Proving Common Law Marriage in Colorado

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Mutual Public Agreement of the Parties to a Marital Relationship is Key

You must show that the parties mutually agreed to a marital relationship. So evidence of a mutual agreement to be married is very important to establishing that a common law marriage exists. In Colorado, there must be conduct showing a mutual public acknowledgment of the marital relationship to establish a common law marriage. The reason for the public display requirement is to guard against fraudulent claims of common law marriage.


Evidence of a Mutual Public Acknowledgement of a Marital Relationship

Public acknowledgment of the marital relationship can be shown in part by cohabitation, but more is needed; particularly in this day and age where cohabitation is not taboo as it once was. There must be a general understanding or reputation among persons in the community in which the couple lives that the parties hold themselves out as husband and wife. Specific behavior that may be considered includes joint bank and/or credit card accounts held in each other's names; purchase and joint ownership of property; the use of the man's surname by the woman (or vice versa); the use of the man's surname by children born to the parties; and the filing of joint tax returns. There is no specific form that this evidence must take, but rather any evidence to show that the parties openly manifested their desire to be husband and wife will suffice.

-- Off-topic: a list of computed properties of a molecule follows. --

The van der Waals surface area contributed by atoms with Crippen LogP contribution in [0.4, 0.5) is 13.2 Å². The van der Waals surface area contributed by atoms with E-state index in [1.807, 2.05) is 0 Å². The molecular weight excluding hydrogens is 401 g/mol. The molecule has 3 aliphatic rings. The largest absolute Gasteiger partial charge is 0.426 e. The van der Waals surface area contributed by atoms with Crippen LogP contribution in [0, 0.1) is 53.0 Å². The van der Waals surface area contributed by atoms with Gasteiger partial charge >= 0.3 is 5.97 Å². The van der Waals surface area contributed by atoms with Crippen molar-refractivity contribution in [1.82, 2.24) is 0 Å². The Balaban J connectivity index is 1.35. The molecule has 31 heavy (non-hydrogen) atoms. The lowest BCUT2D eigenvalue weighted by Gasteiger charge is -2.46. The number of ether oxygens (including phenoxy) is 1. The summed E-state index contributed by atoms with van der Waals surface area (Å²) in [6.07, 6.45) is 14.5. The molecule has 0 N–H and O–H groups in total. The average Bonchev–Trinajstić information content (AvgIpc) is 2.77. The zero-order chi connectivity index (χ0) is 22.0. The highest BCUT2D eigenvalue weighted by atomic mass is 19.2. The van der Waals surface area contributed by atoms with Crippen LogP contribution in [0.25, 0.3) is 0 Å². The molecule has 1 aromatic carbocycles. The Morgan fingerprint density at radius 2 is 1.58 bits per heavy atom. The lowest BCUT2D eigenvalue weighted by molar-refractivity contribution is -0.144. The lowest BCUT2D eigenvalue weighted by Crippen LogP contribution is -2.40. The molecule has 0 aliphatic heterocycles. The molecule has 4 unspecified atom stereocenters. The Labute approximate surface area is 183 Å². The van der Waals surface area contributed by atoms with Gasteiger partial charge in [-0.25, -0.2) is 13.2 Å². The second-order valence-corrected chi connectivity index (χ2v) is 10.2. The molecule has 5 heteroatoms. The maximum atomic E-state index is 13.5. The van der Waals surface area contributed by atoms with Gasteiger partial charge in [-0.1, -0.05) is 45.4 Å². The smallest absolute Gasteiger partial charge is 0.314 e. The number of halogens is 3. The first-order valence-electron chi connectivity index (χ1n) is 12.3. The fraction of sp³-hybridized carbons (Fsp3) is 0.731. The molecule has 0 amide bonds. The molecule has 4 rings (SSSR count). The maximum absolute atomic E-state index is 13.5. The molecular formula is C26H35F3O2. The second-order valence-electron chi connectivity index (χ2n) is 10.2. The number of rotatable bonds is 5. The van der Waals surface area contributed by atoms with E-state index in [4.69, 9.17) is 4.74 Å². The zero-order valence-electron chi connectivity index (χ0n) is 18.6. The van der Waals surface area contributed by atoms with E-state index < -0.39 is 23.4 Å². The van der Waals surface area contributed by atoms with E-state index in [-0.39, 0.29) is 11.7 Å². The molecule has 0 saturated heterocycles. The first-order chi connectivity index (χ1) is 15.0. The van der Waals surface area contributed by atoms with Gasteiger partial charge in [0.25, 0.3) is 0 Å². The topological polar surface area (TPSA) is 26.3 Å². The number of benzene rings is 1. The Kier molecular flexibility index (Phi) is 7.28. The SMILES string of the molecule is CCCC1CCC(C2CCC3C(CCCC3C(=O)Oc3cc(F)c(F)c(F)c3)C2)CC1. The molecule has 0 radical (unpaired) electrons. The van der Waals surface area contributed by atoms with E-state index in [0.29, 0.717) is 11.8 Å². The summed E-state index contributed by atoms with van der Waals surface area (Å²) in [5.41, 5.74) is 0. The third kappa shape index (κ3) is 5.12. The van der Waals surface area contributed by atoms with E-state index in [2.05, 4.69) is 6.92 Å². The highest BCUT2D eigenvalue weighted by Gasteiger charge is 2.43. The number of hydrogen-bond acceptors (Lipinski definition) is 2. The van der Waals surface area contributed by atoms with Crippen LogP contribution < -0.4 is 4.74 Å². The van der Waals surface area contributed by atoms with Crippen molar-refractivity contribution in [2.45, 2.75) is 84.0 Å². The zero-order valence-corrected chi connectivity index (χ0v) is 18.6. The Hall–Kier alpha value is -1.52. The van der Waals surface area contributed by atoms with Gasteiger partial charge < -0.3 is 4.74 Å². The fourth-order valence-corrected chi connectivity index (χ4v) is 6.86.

Additional Resources

Alter Family Law

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